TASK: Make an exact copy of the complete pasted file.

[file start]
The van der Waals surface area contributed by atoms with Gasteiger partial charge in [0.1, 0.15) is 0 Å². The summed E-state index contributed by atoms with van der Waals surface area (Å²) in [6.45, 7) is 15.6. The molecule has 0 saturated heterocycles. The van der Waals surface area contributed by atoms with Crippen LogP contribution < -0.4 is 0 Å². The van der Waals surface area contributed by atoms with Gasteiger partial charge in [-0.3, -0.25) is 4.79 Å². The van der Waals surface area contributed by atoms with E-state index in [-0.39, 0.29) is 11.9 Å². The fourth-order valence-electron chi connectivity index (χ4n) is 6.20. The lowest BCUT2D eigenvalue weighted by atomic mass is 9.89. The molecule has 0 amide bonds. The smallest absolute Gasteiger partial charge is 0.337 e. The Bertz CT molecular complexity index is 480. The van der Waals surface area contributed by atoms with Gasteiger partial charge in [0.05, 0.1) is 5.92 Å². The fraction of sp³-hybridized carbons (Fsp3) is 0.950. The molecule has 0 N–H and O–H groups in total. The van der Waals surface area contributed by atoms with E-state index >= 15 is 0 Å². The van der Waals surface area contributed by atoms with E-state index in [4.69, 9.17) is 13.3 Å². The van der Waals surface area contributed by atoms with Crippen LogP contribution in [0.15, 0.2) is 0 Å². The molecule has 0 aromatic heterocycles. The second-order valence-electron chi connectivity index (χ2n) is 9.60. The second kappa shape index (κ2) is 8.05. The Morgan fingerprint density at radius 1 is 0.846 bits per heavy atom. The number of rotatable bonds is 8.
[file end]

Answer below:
The van der Waals surface area contributed by atoms with Gasteiger partial charge in [0.1, 0.15) is 0 Å². The summed E-state index contributed by atoms with van der Waals surface area (Å²) in [6.45, 7) is 15.6. The molecule has 0 saturated heterocycles. The van der Waals surface area contributed by atoms with Crippen LogP contribution < -0.4 is 0 Å². The van der Waals surface area contributed by atoms with Gasteiger partial charge in [-0.3, -0.25) is 4.79 Å². The van der Waals surface area contributed by atoms with E-state index in [-0.39, 0.29) is 11.9 Å². The fourth-order valence-electron chi connectivity index (χ4n) is 6.20. The lowest BCUT2D eigenvalue weighted by atomic mass is 9.89. The molecule has 0 amide bonds. The smallest absolute Gasteiger partial charge is 0.337 e. The Bertz CT molecular complexity index is 480. The van der Waals surface area contributed by atoms with Gasteiger partial charge in [0.05, 0.1) is 5.92 Å². The fraction of sp³-hybridized carbons (Fsp3) is 0.950. The molecule has 0 N–H and O–H groups in total. The van der Waals surface area contributed by atoms with E-state index >= 15 is 0 Å². The van der Waals surface area contributed by atoms with E-state index in [4.69, 9.17) is 13.3 Å². The van der Waals surface area contributed by atoms with Crippen LogP contribution in [0.15, 0.2) is 0 Å². The molecule has 0 aromatic heterocycles. The second-order valence-electron chi connectivity index (χ2n) is 9.60. The second kappa shape index (κ2) is 8.05. The Morgan fingerprint density at radius 1 is 0.846 bits per heavy atom. The number of rotatable bonds is 8.